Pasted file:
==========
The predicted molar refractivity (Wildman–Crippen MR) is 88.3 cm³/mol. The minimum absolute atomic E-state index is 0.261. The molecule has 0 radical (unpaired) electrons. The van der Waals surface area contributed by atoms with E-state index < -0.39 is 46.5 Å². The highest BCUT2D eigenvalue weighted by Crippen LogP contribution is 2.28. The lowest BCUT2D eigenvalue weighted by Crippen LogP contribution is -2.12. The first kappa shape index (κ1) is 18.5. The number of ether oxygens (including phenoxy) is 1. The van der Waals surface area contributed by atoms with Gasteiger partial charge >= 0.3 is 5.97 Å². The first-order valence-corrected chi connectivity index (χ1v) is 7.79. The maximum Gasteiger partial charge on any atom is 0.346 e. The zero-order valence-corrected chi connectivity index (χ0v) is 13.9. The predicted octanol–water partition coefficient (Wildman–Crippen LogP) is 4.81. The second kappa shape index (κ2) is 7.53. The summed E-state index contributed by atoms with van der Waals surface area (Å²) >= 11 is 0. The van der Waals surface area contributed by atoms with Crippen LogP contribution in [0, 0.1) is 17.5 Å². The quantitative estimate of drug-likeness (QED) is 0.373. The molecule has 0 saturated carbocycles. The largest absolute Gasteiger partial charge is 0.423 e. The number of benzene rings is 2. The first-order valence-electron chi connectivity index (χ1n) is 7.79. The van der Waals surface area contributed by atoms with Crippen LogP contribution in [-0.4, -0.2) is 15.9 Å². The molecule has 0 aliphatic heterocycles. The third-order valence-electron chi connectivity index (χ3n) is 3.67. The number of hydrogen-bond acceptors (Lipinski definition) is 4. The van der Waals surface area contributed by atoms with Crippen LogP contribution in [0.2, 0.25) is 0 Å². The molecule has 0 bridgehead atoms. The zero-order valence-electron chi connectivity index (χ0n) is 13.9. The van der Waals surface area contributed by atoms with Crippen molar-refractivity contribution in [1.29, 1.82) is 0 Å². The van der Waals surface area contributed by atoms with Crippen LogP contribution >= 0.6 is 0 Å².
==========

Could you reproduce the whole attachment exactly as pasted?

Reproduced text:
The predicted molar refractivity (Wildman–Crippen MR) is 88.3 cm³/mol. The minimum absolute atomic E-state index is 0.261. The molecule has 0 radical (unpaired) electrons. The van der Waals surface area contributed by atoms with E-state index < -0.39 is 46.5 Å². The highest BCUT2D eigenvalue weighted by Crippen LogP contribution is 2.28. The lowest BCUT2D eigenvalue weighted by Crippen LogP contribution is -2.12. The first kappa shape index (κ1) is 18.5. The number of ether oxygens (including phenoxy) is 1. The van der Waals surface area contributed by atoms with Gasteiger partial charge >= 0.3 is 5.97 Å². The first-order valence-corrected chi connectivity index (χ1v) is 7.79. The maximum Gasteiger partial charge on any atom is 0.346 e. The zero-order valence-corrected chi connectivity index (χ0v) is 13.9. The predicted octanol–water partition coefficient (Wildman–Crippen LogP) is 4.81. The second kappa shape index (κ2) is 7.53. The summed E-state index contributed by atoms with van der Waals surface area (Å²) >= 11 is 0. The van der Waals surface area contributed by atoms with Crippen LogP contribution in [0, 0.1) is 17.5 Å². The quantitative estimate of drug-likeness (QED) is 0.373. The molecule has 0 saturated carbocycles. The largest absolute Gasteiger partial charge is 0.423 e. The number of benzene rings is 2. The first-order valence-electron chi connectivity index (χ1n) is 7.79. The van der Waals surface area contributed by atoms with Crippen LogP contribution in [-0.4, -0.2) is 15.9 Å². The molecule has 0 aliphatic heterocycles. The third-order valence-electron chi connectivity index (χ3n) is 3.67. The number of hydrogen-bond acceptors (Lipinski definition) is 4. The van der Waals surface area contributed by atoms with Crippen LogP contribution in [0.2, 0.25) is 0 Å². The molecule has 0 bridgehead atoms. The zero-order valence-electron chi connectivity index (χ0n) is 13.9. The van der Waals surface area contributed by atoms with Crippen molar-refractivity contribution in [1.29, 1.82) is 0 Å². The van der Waals surface area contributed by atoms with Crippen LogP contribution >= 0.6 is 0 Å².